De-stress with a fluffy read

What does a literary-minded youngster do when faced with a pile of homework that they do not actually want to accomplish? Read, of course! If you yourself are one such youngster, then read on for further recommendations on what to read when you are doing battle with homework or needing to relax after slaying a test.

23228Boy Meets Boy by David Levithan. If you haven’t yet been exposed to David Levithan (or even if you have) and you need something light and fluffy, Boy Meets Boy is the choice for you. It’s a cute romance that left this reader happily squealing and flapping her hands about because it’s just so gosh-darn cute. The book is centered on Paul, a sophomore in high school, who meets Noah, a fellow student. The book maps the ups and downs in their relationship, while also including stories about Paul’s friends, ranging from Infinite Darlene (who is both the homecoming queen and the quarter-back) to Tony (whose parents won’t let him go out with a boy). Yes, this is queer literature, but the cuteness of this book makes it lovable to everyone.



The Rosie Project by Graeme Simsion. Here we have another adorable, fluffy romance, albeit totally untraditional. It’s written from the perspective of Don Tillman, a university professor in Australia who decides it’s time for him to find a wife. In order to do so, he devises a survey to find the perfect woman, but when he meets Rosie, he realizes that maybe what he was looking for isn’t at all what he needs. As a fair warning, this book reads like it’s really written by a science professor, which threw me off. However, once the reader gets used to the tone, it’s no longer a challenge.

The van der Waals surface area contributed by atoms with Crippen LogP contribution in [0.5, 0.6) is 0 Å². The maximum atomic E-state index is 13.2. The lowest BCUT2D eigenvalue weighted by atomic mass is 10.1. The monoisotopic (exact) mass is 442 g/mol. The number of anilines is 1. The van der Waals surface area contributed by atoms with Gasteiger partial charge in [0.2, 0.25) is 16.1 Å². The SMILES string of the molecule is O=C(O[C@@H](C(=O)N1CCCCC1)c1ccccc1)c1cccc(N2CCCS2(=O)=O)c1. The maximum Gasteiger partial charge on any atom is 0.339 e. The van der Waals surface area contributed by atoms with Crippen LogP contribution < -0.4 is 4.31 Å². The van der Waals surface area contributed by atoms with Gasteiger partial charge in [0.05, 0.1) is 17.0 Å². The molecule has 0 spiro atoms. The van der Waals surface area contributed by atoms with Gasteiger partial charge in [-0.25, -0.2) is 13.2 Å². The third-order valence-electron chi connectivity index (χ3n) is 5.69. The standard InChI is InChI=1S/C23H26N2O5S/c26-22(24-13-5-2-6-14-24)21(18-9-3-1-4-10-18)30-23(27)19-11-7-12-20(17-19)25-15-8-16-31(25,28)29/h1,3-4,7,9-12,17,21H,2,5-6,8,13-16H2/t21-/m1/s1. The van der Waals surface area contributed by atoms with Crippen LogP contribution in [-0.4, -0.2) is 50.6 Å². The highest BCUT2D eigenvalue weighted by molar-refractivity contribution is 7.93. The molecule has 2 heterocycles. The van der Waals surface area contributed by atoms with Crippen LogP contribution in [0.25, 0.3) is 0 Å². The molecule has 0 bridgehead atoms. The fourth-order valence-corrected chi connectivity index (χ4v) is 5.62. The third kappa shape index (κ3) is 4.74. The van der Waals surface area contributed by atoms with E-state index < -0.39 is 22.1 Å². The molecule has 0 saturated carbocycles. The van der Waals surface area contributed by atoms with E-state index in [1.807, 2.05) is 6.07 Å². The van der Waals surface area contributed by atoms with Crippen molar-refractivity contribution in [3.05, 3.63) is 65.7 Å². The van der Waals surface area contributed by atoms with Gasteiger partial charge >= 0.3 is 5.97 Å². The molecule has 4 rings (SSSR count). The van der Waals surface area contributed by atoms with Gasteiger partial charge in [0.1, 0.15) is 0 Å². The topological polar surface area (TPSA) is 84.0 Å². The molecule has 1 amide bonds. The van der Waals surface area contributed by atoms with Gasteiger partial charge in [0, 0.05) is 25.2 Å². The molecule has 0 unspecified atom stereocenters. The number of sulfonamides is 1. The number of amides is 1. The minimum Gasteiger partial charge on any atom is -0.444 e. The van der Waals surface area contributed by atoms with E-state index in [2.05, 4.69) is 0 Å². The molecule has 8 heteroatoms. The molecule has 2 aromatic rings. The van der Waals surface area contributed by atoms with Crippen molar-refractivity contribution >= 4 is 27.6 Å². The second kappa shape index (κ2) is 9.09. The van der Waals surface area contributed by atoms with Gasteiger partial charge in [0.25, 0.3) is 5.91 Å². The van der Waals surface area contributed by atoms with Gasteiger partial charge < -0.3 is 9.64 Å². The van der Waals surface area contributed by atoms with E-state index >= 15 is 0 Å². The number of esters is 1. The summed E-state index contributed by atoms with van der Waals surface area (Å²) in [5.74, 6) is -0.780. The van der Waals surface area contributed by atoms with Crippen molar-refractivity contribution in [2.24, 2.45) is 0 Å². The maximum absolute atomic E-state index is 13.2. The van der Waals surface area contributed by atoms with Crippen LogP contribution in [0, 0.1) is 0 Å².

Pride and Prejudice and Zombies
by Seth Grahame Smith. Yes, we all know about spunky Elizabeth Bennet and dreamy Mr. Darcy. But did you know about the version that involves both of them as badass zombie killers? Fast-paced and witty, readers can happily spend an afternoon with a new version of Jane Austen’s English countryside, rife with zombies just waiting to eat you on every page.



The Statistical Probability of True Love at First Sight
by Jennifer E. Smith. In 24 hours, Hadley, reluctantly going to her father’s wedding, and Oliver, reluctantly going to a funeral, fall in love (or at least like) when they are seated on a plane next to each other. This was cute, fun and light, but nothing more. It’s great if you can’t think any more but need something to read.




Etiquette & Espionage by Gail Carriger. This happens to (somehow) be the only non-romance book on this list. It’s a great introduction to steampunk, a genre that can be described as Sherlock Holmes combined with steam-powered machines and gears everywhere. It features Sophrania, a 14 year-old-girl who thinks that she’s going to hate boarding school, only to learn that not only will she learn not only how to be a perfect young lady, but an adept spy as well. It’s funny, and very lighthearted.

All right readers, be off and read fluffy literature!

— post by Emma, Greenwood Branch


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